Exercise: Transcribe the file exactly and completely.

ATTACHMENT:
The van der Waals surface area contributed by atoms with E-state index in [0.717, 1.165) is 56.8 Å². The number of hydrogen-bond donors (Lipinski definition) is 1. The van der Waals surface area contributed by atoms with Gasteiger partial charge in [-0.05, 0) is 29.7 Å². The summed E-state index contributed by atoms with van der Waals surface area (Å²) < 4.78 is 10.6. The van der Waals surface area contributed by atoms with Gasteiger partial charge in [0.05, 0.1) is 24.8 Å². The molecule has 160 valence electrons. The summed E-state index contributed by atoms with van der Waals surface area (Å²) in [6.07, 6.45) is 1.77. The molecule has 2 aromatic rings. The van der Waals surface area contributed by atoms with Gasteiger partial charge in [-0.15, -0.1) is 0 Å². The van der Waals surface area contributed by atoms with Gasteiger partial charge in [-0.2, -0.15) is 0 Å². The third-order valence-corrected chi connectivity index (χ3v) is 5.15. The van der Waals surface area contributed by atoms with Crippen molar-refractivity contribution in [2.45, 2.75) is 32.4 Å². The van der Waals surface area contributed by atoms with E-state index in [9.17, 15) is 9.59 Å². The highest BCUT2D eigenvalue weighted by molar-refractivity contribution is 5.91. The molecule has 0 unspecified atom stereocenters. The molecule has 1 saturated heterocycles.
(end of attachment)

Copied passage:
The van der Waals surface area contributed by atoms with E-state index in [0.717, 1.165) is 56.8 Å². The number of hydrogen-bond donors (Lipinski definition) is 1. The van der Waals surface area contributed by atoms with Gasteiger partial charge in [-0.05, 0) is 29.7 Å². The summed E-state index contributed by atoms with van der Waals surface area (Å²) < 4.78 is 10.6. The van der Waals surface area contributed by atoms with Gasteiger partial charge in [0.05, 0.1) is 24.8 Å². The molecule has 160 valence electrons. The summed E-state index contributed by atoms with van der Waals surface area (Å²) in [6.07, 6.45) is 1.77. The molecule has 2 aromatic rings. The van der Waals surface area contributed by atoms with Gasteiger partial charge in [-0.15, -0.1) is 0 Å². The van der Waals surface area contributed by atoms with Gasteiger partial charge in [-0.2, -0.15) is 0 Å². The third-order valence-corrected chi connectivity index (χ3v) is 5.15. The van der Waals surface area contributed by atoms with Crippen molar-refractivity contribution in [2.45, 2.75) is 32.4 Å². The van der Waals surface area contributed by atoms with E-state index in [9.17, 15) is 9.59 Å². The highest BCUT2D eigenvalue weighted by molar-refractivity contribution is 5.91. The molecule has 0 unspecified atom stereocenters. The molecule has 1 saturated heterocycles.